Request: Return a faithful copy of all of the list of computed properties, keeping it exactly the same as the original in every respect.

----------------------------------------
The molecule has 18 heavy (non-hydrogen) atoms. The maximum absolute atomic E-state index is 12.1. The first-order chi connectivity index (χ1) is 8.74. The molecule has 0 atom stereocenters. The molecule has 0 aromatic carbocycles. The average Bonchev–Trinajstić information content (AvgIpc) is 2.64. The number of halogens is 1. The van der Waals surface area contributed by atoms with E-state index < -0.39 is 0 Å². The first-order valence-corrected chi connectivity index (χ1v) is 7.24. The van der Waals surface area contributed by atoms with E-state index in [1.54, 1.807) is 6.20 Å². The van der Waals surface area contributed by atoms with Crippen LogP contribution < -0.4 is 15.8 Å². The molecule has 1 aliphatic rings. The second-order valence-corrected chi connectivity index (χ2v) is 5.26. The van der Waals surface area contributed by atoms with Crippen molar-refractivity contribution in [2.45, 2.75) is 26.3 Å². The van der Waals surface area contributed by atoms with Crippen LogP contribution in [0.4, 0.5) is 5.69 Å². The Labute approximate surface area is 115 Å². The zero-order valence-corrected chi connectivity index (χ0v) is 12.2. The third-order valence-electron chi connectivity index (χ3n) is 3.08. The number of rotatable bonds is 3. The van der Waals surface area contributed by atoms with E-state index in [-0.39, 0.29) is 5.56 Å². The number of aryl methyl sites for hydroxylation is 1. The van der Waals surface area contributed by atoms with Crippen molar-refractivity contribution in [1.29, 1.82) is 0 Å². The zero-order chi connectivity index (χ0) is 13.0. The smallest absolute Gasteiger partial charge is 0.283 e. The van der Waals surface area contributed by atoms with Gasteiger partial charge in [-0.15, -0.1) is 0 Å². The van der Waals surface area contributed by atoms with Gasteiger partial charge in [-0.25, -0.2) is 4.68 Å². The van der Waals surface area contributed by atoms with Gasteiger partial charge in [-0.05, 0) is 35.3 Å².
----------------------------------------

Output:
The molecule has 18 heavy (non-hydrogen) atoms. The maximum absolute atomic E-state index is 12.1. The first-order chi connectivity index (χ1) is 8.74. The molecule has 0 atom stereocenters. The molecule has 0 aromatic carbocycles. The average Bonchev–Trinajstić information content (AvgIpc) is 2.64. The number of halogens is 1. The van der Waals surface area contributed by atoms with E-state index < -0.39 is 0 Å². The first-order valence-corrected chi connectivity index (χ1v) is 7.24. The van der Waals surface area contributed by atoms with E-state index in [1.54, 1.807) is 6.20 Å². The van der Waals surface area contributed by atoms with Crippen LogP contribution < -0.4 is 15.8 Å². The molecule has 1 aliphatic rings. The second-order valence-corrected chi connectivity index (χ2v) is 5.26. The van der Waals surface area contributed by atoms with Crippen molar-refractivity contribution in [2.45, 2.75) is 26.3 Å². The van der Waals surface area contributed by atoms with Crippen LogP contribution in [0.4, 0.5) is 5.69 Å². The Labute approximate surface area is 115 Å². The zero-order valence-corrected chi connectivity index (χ0v) is 12.2. The third-order valence-electron chi connectivity index (χ3n) is 3.08. The number of rotatable bonds is 3. The van der Waals surface area contributed by atoms with E-state index in [-0.39, 0.29) is 5.56 Å². The number of aryl methyl sites for hydroxylation is 1. The van der Waals surface area contributed by atoms with Crippen molar-refractivity contribution in [1.29, 1.82) is 0 Å². The zero-order chi connectivity index (χ0) is 13.0. The smallest absolute Gasteiger partial charge is 0.283 e. The van der Waals surface area contributed by atoms with Gasteiger partial charge in [-0.15, -0.1) is 0 Å². The van der Waals surface area contributed by atoms with Gasteiger partial charge in [-0.25, -0.2) is 4.68 Å². The van der Waals surface area contributed by atoms with Gasteiger partial charge in [-0.05, 0) is 35.3 Å².